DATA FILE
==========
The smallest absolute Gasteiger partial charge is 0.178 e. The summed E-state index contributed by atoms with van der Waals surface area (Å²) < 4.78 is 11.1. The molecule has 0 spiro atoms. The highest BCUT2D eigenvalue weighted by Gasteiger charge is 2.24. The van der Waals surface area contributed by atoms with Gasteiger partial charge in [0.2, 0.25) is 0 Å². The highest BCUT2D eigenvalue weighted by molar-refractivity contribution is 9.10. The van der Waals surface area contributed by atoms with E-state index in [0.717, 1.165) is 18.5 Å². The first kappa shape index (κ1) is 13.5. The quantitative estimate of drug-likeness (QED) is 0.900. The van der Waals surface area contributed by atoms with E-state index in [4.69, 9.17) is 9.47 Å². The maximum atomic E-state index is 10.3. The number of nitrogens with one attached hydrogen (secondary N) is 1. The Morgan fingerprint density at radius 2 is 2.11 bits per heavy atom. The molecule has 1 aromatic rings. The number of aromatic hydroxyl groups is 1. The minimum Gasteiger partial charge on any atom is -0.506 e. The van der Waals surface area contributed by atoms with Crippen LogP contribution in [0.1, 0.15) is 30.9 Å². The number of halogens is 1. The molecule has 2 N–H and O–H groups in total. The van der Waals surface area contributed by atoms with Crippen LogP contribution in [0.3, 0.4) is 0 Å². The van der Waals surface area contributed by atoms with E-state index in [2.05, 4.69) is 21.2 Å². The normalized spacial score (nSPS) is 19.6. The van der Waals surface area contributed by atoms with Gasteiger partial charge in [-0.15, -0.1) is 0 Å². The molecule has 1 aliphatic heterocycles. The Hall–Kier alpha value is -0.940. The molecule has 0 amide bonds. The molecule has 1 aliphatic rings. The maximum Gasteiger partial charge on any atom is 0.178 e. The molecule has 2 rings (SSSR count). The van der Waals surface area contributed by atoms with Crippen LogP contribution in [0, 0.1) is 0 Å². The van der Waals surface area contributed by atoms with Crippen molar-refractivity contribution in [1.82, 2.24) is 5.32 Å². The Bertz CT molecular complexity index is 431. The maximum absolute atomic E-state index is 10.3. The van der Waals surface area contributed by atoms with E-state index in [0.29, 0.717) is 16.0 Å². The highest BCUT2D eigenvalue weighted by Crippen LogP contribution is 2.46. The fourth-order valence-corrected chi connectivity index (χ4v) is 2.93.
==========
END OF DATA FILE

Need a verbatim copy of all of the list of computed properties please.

The smallest absolute Gasteiger partial charge is 0.178 e. The summed E-state index contributed by atoms with van der Waals surface area (Å²) < 4.78 is 11.1. The molecule has 0 spiro atoms. The highest BCUT2D eigenvalue weighted by Gasteiger charge is 2.24. The van der Waals surface area contributed by atoms with Gasteiger partial charge in [0.2, 0.25) is 0 Å². The highest BCUT2D eigenvalue weighted by molar-refractivity contribution is 9.10. The van der Waals surface area contributed by atoms with E-state index in [0.717, 1.165) is 18.5 Å². The first kappa shape index (κ1) is 13.5. The quantitative estimate of drug-likeness (QED) is 0.900. The van der Waals surface area contributed by atoms with E-state index in [4.69, 9.17) is 9.47 Å². The maximum atomic E-state index is 10.3. The number of nitrogens with one attached hydrogen (secondary N) is 1. The Morgan fingerprint density at radius 2 is 2.11 bits per heavy atom. The molecule has 1 aromatic rings. The number of aromatic hydroxyl groups is 1. The minimum Gasteiger partial charge on any atom is -0.506 e. The van der Waals surface area contributed by atoms with Crippen LogP contribution in [0.1, 0.15) is 30.9 Å². The number of halogens is 1. The molecule has 2 N–H and O–H groups in total. The van der Waals surface area contributed by atoms with Crippen LogP contribution in [0.3, 0.4) is 0 Å². The van der Waals surface area contributed by atoms with E-state index in [2.05, 4.69) is 21.2 Å². The normalized spacial score (nSPS) is 19.6. The van der Waals surface area contributed by atoms with Gasteiger partial charge in [-0.15, -0.1) is 0 Å². The molecule has 1 aliphatic heterocycles. The Hall–Kier alpha value is -0.940. The molecule has 0 amide bonds. The molecule has 1 aliphatic rings. The maximum Gasteiger partial charge on any atom is 0.178 e. The molecule has 2 rings (SSSR count). The van der Waals surface area contributed by atoms with Crippen LogP contribution in [0, 0.1) is 0 Å². The van der Waals surface area contributed by atoms with Crippen molar-refractivity contribution in [1.82, 2.24) is 5.32 Å². The Bertz CT molecular complexity index is 431. The maximum absolute atomic E-state index is 10.3. The van der Waals surface area contributed by atoms with E-state index in [0.29, 0.717) is 16.0 Å². The highest BCUT2D eigenvalue weighted by Crippen LogP contribution is 2.46. The fourth-order valence-corrected chi connectivity index (χ4v) is 2.93.